Category : Healing Bed Sores

Steps for Healing Bedsores

A bedsore (also referred to as a decubitus ulcer, pressure ulcer or pressure sore) is a serious injury to skin and tissue caused by prolonged pressure. Typically, a bedsore will develop over a bony prominence on the body like the hipbones, ankles, heels, elbows, tailbone, shoulder blades and the back of the head. Healing pressure sores is nearly always guaranteed in its early stages, and extremely challenging to heal in the late stages.

Individuals most susceptible to developing a bedsore are those suffering underlying medical conditions limiting their capacity to change position without assistance. This often includes those confined to a bed or wheelchair for an extended time.

Pressure sores develop quickly, often times within hours, when an individual incapable of self-propelled movement remains in an idle position. Wound care is especially important for healing bedsores once the signs and symptoms are present.

The National Pressure Ulcer Advisory Panel categorizes bedsores into four specific stages, determined by severity. Taking preventative steps tends to be the easiest solution for avoiding the problem altogether. Treatment of the decubitus ulcer will be based on each specific stage. However, basic contributing factors for all pressure sores include one or more of the following:

• Impaired mobility
• Malnutrition and dehydration
• Impaired sensation to the area
• Minor or major infection
• Steroid use
• Advanced age

Critical Wound Care

General guidelines for critical wound care include assessing the severity of the wound and apply the appropriate treatment. These general guidelines include determining the stage of the pressure ulcer as follows:

Stage I

The initial stage of a developing bedsore usually presents specific characteristics that include:

• The skin remains intact
• The skin and underlying tissue appears pink or reddish on individuals with lighter skin tones, when the skin does not blanch or lighten briefly when touched
• The skin of darker skin individuals might show discoloration with no blanching when touched
• The damage site is often cool or warm, soft, firm, painful or tender compared to all surrounding skin

Stage II

The secondary stage of a developing decubitus ulcer will usually present unique characteristics including:

• The skin’s epidermis (outer layer) and a portion of the dermis layer (underlying skin) is lost or damaged
• The sore is often shallow with the red or pink hue
• The sore might appear as a ruptured or fluid filled blister

Stage III

At this stage, the ulcer appears as a significantly deep wound and has additional characteristics including:

• Dramatic skin loss exposing some fat
• A crater-like appearance
• Yellowish necrotic (dead) tissue appearing at the bottom of the sore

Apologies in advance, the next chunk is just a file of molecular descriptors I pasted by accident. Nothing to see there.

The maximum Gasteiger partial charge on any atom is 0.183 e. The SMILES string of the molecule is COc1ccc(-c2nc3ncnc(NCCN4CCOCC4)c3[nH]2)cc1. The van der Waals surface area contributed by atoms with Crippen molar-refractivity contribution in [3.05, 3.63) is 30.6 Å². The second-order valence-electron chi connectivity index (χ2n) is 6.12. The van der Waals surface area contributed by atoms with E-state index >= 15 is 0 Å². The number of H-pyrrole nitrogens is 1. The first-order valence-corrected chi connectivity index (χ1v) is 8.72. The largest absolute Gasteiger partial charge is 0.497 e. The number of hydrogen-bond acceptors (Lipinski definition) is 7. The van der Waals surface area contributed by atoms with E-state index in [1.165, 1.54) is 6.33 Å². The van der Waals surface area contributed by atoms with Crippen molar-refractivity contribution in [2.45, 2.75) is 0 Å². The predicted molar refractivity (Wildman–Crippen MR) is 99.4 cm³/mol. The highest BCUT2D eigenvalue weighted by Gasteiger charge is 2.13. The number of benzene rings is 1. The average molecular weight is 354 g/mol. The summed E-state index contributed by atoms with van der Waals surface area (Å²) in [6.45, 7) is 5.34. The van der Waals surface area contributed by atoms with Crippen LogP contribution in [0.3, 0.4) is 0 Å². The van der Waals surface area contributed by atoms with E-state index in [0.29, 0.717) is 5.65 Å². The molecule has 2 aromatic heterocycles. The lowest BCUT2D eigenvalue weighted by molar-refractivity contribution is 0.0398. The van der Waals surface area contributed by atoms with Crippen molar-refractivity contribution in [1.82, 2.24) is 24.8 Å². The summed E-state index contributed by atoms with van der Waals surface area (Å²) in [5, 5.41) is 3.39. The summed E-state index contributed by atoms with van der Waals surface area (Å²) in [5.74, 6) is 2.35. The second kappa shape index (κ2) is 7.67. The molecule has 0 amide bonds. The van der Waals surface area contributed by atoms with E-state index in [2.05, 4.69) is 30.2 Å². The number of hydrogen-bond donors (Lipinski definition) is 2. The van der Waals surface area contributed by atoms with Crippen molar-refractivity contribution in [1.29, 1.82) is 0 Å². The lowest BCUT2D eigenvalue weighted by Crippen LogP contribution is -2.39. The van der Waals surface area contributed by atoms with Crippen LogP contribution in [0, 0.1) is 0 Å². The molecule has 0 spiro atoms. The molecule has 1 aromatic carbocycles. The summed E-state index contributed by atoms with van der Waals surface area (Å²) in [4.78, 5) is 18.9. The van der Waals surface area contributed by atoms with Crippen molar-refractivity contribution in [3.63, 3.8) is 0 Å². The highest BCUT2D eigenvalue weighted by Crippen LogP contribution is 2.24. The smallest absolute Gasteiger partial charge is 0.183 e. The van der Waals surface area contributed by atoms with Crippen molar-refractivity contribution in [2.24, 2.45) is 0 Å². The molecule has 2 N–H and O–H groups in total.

• The damaged area might extend below the wound under healthy skin

Stage IV

At this stage, the ulcer will have major loss of skin and underlying tissue. Its main characteristics include:

• The sore might expose muscles, tendons or bone
• The bottom of the ulcer will usually be filled with necrotic tissue, appearing crusty, dark or yellowish
• The damaged area extends well below the initial ulcer under healthy skin

A comprehensive and thorough assessment will determine the necessary steps for medical management of a pressure ulcer. The steps for healing bedsores in general include:

• Reduce the amount of pressure at that specific point
• Control any infection or bacterial contamination with drainage and medication
• Provide adequate debridement to remove the vitalized and necrotic tissue
• Management of fecal or urinary incontinence when required to diminish moisture contact with the skin
• Implement and maintain meticulous wound care to the area using specific dressings designed for advanced stages

Wound management often includes using cleansing agents, antimicrobials and dressings. Medical devices can help support surfaces and assist in repositioning.

When Neglect Is Involved

It is a well-established fact in medical communities that most pressure sores are preventable. In many incidences, neglect is a leading factor in developing bedsores in patients residing at home, in a group home, hospital, assistant living facility or nursing home. Negligence is often involved when a pressure ulcer is not properly diagnosed in the early stages, or not properly treated, allowing it to progress into stage III or stage IV.

If you, or a loved one, have suffered a serious pressure ulcer requiring extensive wound care caused by the negligence of another, you likely have the legal right to pursue financial recompense from the responsible parties.

Rosenfeld Injury Lawyers at (888) 424-5757 can take legal steps to stop the neglect immediately, and hold those accountable for their careless action. The reputable attorneys experienced in Illinois elder law offer a free initial consultation to discuss the case and provide a variety of legal options for financial compensation.

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How do medical facilities assess healing bed sores?

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